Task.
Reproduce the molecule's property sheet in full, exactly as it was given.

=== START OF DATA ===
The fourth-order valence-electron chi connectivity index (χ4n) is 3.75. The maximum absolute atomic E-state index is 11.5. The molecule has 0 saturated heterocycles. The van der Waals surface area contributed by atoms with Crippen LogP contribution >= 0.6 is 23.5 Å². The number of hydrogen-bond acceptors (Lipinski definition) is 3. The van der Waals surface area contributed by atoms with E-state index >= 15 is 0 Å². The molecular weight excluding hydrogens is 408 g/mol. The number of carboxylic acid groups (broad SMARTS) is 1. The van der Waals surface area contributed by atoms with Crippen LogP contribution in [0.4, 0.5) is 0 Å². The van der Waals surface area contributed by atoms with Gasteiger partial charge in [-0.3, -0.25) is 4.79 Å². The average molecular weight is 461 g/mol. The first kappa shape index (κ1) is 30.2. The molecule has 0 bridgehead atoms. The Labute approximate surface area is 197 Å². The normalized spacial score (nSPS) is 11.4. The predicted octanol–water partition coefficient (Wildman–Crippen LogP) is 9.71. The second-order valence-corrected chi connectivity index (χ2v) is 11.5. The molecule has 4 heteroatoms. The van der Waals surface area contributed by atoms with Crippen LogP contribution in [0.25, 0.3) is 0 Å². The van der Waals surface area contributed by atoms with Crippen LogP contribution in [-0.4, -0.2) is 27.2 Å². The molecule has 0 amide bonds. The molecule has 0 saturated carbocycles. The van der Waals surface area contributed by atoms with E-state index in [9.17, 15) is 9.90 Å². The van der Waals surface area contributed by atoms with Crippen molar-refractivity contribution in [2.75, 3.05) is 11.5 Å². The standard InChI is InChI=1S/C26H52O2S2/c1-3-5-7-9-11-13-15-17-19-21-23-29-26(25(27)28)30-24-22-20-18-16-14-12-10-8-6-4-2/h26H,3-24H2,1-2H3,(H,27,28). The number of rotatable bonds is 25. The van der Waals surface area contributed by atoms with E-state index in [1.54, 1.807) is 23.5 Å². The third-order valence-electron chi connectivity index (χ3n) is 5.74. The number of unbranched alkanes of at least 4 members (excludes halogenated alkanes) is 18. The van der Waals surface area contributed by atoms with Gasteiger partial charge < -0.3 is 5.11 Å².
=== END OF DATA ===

The fourth-order valence-electron chi connectivity index (χ4n) is 3.75. The maximum absolute atomic E-state index is 11.5. The molecule has 0 saturated heterocycles. The van der Waals surface area contributed by atoms with Crippen LogP contribution >= 0.6 is 23.5 Å². The number of hydrogen-bond acceptors (Lipinski definition) is 3. The van der Waals surface area contributed by atoms with E-state index >= 15 is 0 Å². The molecular weight excluding hydrogens is 408 g/mol. The number of carboxylic acid groups (broad SMARTS) is 1. The van der Waals surface area contributed by atoms with Crippen LogP contribution in [0.4, 0.5) is 0 Å². The van der Waals surface area contributed by atoms with Gasteiger partial charge in [-0.3, -0.25) is 4.79 Å². The average molecular weight is 461 g/mol. The first kappa shape index (κ1) is 30.2. The molecule has 0 bridgehead atoms. The Labute approximate surface area is 197 Å². The normalized spacial score (nSPS) is 11.4. The predicted octanol–water partition coefficient (Wildman–Crippen LogP) is 9.71. The second-order valence-corrected chi connectivity index (χ2v) is 11.5. The molecule has 4 heteroatoms. The van der Waals surface area contributed by atoms with Crippen LogP contribution in [0.25, 0.3) is 0 Å². The van der Waals surface area contributed by atoms with Crippen LogP contribution in [-0.4, -0.2) is 27.2 Å². The molecule has 0 amide bonds. The molecule has 0 saturated carbocycles. The van der Waals surface area contributed by atoms with E-state index in [9.17, 15) is 9.90 Å². The van der Waals surface area contributed by atoms with Crippen molar-refractivity contribution in [2.75, 3.05) is 11.5 Å². The standard InChI is InChI=1S/C26H52O2S2/c1-3-5-7-9-11-13-15-17-19-21-23-29-26(25(27)28)30-24-22-20-18-16-14-12-10-8-6-4-2/h26H,3-24H2,1-2H3,(H,27,28). The number of rotatable bonds is 25. The van der Waals surface area contributed by atoms with E-state index in [1.54, 1.807) is 23.5 Å². The third-order valence-electron chi connectivity index (χ3n) is 5.74. The number of unbranched alkanes of at least 4 members (excludes halogenated alkanes) is 18. The van der Waals surface area contributed by atoms with Gasteiger partial charge < -0.3 is 5.11 Å².